Dodging the showers at the wetlands

The Safari met up with the South-side gang for a bit of wildlifing and good old fashioned banter at Martin Mere WT reserve a few days ago. As we passed through Infection Control and out into the wilderness beyond the first thing we spotted was a family of young Mallard ducklings snoozing in the grass by the path with eh-up muvver watching over them a couple of feet away. As cute as buttons they were. And not the only brood of young ducklings we saw either.

From the Discovery Hide the in-your-face cool wind meant everything was on the far side of the pool trying to take advantage of whatever shelter they could find.  As usual there was a bit of a Black Headed Gull flock thing going on but that part of it we could see held no Mediterranean Gulls.

There were a couple of Common Sandpipers footling around on the muddy edges and a Green Sandpiper came in to view briefly as did a Ringed Plover. So we decided to wander round that way to see if we could get closer views and inspect more of the gull flock.  

The gulls were now nearer and broadside on so making checking for odd-ones-out a lot easier not that we could find any and to make matters worse the Ringed Plover and sandpipers had done a bunk too.

The gull flock did hold a few sleepy Lapwings, always good to see this lovely bird and this year they seem to have had a good breeding season, at least in this area, with plenty of local sites reporting good numbers.

A quick stop at the Feeding Station was quiet to start with and no sign of the stars of the show, the Brown Rats. Slowly birds started to return to to the feeders, Goldfinches and Chaffinches and a couple of Great Tits but as numbers built a little male Sparrowhawk belted through like greased lightning scattering all and sundry. It was that fast we must have blinked as it was going through as we totally missed it and right under our nose it was too!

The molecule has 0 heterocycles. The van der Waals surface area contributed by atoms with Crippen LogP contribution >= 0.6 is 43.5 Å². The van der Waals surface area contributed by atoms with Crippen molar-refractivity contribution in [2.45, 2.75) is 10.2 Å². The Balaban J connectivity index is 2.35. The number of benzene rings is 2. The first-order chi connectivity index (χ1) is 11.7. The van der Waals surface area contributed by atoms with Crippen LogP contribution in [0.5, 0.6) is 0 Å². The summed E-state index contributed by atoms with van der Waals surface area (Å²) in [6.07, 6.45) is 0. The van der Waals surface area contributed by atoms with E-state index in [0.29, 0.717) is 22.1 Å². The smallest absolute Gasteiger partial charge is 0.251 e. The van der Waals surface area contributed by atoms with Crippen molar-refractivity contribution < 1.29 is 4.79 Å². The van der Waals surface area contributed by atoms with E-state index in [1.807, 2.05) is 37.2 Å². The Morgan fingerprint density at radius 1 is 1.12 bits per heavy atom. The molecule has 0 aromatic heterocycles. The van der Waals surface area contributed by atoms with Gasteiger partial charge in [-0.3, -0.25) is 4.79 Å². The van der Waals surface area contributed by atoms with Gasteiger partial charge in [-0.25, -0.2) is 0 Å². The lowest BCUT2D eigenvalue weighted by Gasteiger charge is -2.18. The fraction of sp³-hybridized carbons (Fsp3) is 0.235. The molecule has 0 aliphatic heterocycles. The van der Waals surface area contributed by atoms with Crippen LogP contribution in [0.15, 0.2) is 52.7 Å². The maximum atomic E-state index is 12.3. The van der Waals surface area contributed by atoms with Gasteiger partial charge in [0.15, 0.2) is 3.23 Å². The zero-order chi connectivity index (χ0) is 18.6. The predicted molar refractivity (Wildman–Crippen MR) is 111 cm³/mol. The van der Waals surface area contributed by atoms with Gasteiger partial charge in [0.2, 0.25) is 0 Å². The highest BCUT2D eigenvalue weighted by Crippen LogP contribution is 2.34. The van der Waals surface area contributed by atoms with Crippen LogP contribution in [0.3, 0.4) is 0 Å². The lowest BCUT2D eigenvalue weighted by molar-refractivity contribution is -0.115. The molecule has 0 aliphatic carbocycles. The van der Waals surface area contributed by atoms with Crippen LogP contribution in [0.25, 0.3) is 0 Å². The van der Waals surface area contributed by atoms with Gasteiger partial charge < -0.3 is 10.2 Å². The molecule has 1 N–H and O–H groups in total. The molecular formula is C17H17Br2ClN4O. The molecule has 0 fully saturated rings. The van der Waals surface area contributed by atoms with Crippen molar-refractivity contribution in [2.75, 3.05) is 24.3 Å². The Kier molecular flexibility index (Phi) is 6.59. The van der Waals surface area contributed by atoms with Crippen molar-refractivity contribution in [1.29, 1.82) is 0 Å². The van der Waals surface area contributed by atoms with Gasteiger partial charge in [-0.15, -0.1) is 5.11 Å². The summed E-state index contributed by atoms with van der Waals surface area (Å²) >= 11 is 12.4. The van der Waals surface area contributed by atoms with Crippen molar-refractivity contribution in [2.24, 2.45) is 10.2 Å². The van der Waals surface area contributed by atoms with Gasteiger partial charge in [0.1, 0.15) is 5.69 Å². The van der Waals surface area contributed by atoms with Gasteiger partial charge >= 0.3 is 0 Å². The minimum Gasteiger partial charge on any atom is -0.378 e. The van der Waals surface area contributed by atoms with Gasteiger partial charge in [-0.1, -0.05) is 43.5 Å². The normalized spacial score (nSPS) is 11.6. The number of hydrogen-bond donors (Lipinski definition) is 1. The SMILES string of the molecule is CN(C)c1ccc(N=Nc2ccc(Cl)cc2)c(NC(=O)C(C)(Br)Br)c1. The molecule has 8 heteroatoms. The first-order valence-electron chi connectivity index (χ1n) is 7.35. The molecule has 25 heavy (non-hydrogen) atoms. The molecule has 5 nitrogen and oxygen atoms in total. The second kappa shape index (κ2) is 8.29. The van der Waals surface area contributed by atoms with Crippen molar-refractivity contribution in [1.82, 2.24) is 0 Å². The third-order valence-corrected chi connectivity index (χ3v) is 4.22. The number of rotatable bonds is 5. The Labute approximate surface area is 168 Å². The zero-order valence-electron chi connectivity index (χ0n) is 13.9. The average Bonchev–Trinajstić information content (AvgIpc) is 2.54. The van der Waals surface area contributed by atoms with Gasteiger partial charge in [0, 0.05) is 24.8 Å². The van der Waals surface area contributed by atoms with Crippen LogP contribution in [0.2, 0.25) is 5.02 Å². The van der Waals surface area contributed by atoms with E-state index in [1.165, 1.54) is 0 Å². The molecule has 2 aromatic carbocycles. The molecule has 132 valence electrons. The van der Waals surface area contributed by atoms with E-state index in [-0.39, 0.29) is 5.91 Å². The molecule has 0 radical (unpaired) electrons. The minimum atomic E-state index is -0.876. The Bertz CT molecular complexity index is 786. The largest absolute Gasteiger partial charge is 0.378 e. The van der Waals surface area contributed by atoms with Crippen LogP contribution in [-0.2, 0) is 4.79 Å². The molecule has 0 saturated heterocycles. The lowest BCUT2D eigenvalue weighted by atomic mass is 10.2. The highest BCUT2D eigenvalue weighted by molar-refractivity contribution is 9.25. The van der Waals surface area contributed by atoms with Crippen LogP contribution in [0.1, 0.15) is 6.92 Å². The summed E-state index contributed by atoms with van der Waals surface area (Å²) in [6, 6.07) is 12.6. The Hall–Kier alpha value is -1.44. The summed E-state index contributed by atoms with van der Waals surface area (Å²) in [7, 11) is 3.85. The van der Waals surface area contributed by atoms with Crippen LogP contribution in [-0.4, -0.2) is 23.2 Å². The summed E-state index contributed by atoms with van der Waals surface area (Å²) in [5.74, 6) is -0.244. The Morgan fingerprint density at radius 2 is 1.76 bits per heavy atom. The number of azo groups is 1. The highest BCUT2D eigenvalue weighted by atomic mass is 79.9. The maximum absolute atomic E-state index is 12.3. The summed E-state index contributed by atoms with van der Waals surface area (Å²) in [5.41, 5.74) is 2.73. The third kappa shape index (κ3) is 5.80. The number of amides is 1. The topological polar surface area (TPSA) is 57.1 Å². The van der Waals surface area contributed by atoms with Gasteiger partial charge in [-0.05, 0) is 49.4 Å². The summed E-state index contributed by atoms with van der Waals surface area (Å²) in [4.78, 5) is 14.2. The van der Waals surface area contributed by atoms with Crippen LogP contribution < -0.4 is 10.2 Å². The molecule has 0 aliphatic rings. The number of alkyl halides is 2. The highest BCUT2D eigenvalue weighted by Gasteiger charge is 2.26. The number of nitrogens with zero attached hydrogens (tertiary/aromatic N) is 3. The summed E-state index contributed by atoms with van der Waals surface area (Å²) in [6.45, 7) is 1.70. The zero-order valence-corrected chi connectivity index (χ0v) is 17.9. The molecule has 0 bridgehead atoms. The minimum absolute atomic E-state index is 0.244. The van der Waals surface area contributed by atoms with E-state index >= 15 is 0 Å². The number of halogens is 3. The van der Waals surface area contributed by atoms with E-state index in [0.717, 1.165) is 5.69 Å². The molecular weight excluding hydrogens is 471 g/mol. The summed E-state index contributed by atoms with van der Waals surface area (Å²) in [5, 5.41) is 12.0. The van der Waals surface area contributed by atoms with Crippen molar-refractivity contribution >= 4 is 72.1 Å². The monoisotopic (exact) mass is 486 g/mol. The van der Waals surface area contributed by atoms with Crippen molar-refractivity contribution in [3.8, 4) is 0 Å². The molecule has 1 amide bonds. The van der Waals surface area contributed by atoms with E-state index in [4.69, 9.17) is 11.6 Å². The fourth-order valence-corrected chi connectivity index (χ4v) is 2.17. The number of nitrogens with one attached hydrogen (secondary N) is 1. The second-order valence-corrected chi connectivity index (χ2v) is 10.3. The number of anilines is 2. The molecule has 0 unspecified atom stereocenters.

A quick look from the Harrier Hide gave us lots of Gadwalls and an unlikely 'family' of a pair of Little Grebes with a young Great Crested Grebe sat with them.

With not great deal on offer A had spotted a new construction off to the right he'd never seen before not having visited for quite some time. It was the new hide - "How on earth do you get out there?" he asked. Easy-peasy walk this way...Turned out it was a good move rain came down heavily on the way keeping all others away and giving us an empty hide to enjoy our lunch and some stunning views of a Marsh Harrier as it swooped low over the water disturbing Lapwings, Black Tailed Godwits and a lovely wisp of about a dozen or so Snipe.

A superb twenty minutes or so of aerobatic skills in the stiff breeze. We've still never seen them catch anything other than gull chicks and dead goose/swan carrion but as this one appears to have a full crop we assume it must have eaten something fairly sizeable not so long ago. 

Back at the visitor centre there is a ool of captive ducks that we almost invariably ignore apart to think should we take a pic of the tame Eiders???  Well today we did.

Not much else was seen on our travels around the rest of the reserve but we did have our first Common Darter of the season. It was a bit gloomy and the little dragon wouldn't face the front but we fired off a few shots anyway.

All too soon our time was up and we had to leave. A great day out in good company.

Where to next? More of the same coming up.shortly.

In the meantime let us know who's doing the swooping in your outback.

Enjoy your wildlife, there's plenty right outside your front door. But take care and maintain that safe social distance.